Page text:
Yes, we do. My cacti or most are indoors in winter months, heated house. But for many of those I prefer dry winter (we have here ~ 6 months of winter). For others: grafted, small seedlings or tropical cacti I do occasional watering (once in two weeks, month, 2 months) depending on temperature and growth status.

Do you fuel your car if it stays parked for months?

If I lived in Brazil I'd water my cacti regularly year round maybe.
If your cacti mess in your job just forget about the job.
°C = (°F - 32)/1.8
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MrXeric
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Re: Winter watering

Post by MrXeric »

Very interesting topic. I found this paper, https://www.ncbi.nlm.nih.gov/pmc/articl ... 040675.pdf, where three species of Opuntia were studied. They found that the most cold-tolerant species, O. humifusa, prevents freezing in part by having a lower water content, lower water mobility within the cells, higher concentration of simple sugars, and greater amount of mucilage. This seems to me that cacti, or at least Opuntia, really don't need water in the winter.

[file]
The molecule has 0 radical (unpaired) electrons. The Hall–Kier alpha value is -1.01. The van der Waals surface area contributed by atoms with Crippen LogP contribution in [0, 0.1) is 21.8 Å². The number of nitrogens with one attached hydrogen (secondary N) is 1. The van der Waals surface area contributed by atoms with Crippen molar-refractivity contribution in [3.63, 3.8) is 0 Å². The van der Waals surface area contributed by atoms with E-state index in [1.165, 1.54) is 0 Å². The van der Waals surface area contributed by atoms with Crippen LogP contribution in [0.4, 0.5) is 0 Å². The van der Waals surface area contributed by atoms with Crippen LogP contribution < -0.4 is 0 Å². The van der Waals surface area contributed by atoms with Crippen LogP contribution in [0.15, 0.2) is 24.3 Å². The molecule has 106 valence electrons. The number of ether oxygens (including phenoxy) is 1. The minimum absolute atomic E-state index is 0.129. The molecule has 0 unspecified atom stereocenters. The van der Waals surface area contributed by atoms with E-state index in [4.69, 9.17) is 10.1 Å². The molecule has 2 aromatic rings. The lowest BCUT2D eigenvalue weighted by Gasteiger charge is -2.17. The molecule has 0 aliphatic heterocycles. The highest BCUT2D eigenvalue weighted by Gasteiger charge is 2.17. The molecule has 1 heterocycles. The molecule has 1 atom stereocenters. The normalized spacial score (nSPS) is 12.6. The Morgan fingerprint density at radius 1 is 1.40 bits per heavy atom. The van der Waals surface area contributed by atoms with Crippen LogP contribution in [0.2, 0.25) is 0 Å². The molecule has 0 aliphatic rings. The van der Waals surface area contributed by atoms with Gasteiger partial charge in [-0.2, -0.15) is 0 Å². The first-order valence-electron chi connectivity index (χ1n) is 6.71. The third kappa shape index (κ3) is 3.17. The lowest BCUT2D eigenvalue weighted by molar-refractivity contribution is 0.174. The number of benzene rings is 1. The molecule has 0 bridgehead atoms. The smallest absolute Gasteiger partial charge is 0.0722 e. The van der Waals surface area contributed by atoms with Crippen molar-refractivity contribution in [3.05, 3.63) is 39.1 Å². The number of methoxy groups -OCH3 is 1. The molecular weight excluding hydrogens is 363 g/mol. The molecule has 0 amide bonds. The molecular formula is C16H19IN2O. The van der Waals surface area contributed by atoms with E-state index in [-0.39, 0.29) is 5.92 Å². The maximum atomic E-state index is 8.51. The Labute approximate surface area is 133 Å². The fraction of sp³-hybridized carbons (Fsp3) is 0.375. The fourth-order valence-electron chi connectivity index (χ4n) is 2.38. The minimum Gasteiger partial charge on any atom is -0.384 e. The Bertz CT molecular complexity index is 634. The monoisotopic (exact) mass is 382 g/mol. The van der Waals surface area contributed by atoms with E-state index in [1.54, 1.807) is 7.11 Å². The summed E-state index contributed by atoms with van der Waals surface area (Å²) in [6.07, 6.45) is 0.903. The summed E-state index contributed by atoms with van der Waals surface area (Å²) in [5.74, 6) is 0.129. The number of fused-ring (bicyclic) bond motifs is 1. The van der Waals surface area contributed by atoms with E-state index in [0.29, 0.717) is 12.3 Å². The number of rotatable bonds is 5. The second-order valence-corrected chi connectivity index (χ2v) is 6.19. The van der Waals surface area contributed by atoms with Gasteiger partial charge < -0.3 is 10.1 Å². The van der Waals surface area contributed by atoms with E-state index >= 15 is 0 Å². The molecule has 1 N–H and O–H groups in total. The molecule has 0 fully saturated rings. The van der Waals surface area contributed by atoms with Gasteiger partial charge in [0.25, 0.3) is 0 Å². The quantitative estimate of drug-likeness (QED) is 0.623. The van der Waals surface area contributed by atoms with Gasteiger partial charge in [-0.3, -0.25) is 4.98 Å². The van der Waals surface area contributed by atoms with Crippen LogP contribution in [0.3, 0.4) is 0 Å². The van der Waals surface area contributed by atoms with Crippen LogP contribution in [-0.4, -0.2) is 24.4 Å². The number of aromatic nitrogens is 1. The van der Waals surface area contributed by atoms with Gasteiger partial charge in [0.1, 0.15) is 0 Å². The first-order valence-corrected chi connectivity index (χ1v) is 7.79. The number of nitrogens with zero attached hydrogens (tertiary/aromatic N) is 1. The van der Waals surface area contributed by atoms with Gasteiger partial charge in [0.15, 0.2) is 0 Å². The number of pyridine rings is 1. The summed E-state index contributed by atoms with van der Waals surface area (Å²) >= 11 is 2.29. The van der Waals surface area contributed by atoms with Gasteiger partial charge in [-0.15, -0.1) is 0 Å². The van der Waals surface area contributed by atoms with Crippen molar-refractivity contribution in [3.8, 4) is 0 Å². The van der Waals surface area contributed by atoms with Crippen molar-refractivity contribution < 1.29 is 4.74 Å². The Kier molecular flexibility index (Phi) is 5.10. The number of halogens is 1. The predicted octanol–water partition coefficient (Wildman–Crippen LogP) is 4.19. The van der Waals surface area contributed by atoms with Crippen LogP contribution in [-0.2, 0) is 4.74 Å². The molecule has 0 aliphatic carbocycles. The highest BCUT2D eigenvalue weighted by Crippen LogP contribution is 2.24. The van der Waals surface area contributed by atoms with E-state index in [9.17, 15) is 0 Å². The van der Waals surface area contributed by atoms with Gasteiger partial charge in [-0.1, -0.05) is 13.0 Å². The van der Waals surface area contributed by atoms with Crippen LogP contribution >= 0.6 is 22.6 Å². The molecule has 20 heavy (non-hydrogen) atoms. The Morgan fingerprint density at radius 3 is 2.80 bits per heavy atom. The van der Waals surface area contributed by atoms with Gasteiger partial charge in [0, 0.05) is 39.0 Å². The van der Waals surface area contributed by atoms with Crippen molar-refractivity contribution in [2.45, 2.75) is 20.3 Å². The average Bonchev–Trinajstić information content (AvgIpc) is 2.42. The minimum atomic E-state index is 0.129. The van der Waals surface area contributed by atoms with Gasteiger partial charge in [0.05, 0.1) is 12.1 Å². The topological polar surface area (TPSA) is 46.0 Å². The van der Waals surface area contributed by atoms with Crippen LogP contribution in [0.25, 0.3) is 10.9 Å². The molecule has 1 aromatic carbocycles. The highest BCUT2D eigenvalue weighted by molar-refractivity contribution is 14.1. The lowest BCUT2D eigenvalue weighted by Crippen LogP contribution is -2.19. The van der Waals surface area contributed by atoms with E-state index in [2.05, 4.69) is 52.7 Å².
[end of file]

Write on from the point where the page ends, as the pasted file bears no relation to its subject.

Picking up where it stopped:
That's all good and well for plants that won't be getting liquid water at subfreezing temperatures anyway. But what about plants above freezing? As you said, it does rain over the winter in habitat, but is the water any use to the plants? Unfortunately, I haven't been out in habitat as much as I would like, but I did stop off the side of the road to Las Vegas last December and took a short walk out into the Mojave Desert.

This was at around 11am and it was 36F/2C, according to my car thermometer. It had rained the night before and the ground was thoroughly soaked.
Image

Dormant (not dead!) Cylindropuntia ramosissima
Image